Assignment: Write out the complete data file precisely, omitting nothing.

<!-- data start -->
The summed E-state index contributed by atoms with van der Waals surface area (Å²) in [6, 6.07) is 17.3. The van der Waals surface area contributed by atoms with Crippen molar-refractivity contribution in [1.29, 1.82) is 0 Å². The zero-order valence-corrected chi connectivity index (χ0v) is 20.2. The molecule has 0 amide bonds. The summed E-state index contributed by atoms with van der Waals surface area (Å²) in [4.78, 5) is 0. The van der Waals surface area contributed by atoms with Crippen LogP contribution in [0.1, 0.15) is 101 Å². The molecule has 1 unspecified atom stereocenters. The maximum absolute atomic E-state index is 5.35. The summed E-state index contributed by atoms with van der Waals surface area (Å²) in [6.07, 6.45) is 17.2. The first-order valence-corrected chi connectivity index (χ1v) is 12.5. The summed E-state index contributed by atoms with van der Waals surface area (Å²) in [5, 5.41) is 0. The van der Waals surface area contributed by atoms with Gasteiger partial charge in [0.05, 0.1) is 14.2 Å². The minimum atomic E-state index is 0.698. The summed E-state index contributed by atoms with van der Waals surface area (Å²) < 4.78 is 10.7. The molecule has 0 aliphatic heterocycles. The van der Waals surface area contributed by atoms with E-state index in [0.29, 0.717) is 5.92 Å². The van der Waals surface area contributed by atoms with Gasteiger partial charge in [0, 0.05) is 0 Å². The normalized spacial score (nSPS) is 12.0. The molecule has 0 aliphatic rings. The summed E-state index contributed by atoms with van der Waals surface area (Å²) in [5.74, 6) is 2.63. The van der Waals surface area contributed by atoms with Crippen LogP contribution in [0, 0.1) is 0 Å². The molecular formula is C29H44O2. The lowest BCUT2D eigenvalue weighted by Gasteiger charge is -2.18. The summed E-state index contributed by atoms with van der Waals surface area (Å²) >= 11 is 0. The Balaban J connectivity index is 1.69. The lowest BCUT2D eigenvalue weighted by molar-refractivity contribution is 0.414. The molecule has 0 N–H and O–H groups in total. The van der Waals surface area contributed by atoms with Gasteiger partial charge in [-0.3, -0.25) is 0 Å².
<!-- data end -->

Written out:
The summed E-state index contributed by atoms with van der Waals surface area (Å²) in [6, 6.07) is 17.3. The van der Waals surface area contributed by atoms with Crippen molar-refractivity contribution in [1.29, 1.82) is 0 Å². The zero-order valence-corrected chi connectivity index (χ0v) is 20.2. The molecule has 0 amide bonds. The summed E-state index contributed by atoms with van der Waals surface area (Å²) in [4.78, 5) is 0. The van der Waals surface area contributed by atoms with Crippen LogP contribution in [0.1, 0.15) is 101 Å². The molecule has 1 unspecified atom stereocenters. The maximum absolute atomic E-state index is 5.35. The summed E-state index contributed by atoms with van der Waals surface area (Å²) in [6.07, 6.45) is 17.2. The first-order valence-corrected chi connectivity index (χ1v) is 12.5. The summed E-state index contributed by atoms with van der Waals surface area (Å²) in [5, 5.41) is 0. The van der Waals surface area contributed by atoms with Gasteiger partial charge in [0.05, 0.1) is 14.2 Å². The minimum atomic E-state index is 0.698. The summed E-state index contributed by atoms with van der Waals surface area (Å²) < 4.78 is 10.7. The molecule has 0 aliphatic heterocycles. The van der Waals surface area contributed by atoms with E-state index in [0.29, 0.717) is 5.92 Å². The van der Waals surface area contributed by atoms with Gasteiger partial charge in [0, 0.05) is 0 Å². The normalized spacial score (nSPS) is 12.0. The molecule has 0 aliphatic rings. The summed E-state index contributed by atoms with van der Waals surface area (Å²) in [5.74, 6) is 2.63. The van der Waals surface area contributed by atoms with Crippen LogP contribution in [0, 0.1) is 0 Å². The molecular formula is C29H44O2. The lowest BCUT2D eigenvalue weighted by Gasteiger charge is -2.18. The summed E-state index contributed by atoms with van der Waals surface area (Å²) >= 11 is 0. The Balaban J connectivity index is 1.69. The lowest BCUT2D eigenvalue weighted by molar-refractivity contribution is 0.414. The molecule has 0 N–H and O–H groups in total. The van der Waals surface area contributed by atoms with Gasteiger partial charge in [-0.3, -0.25) is 0 Å².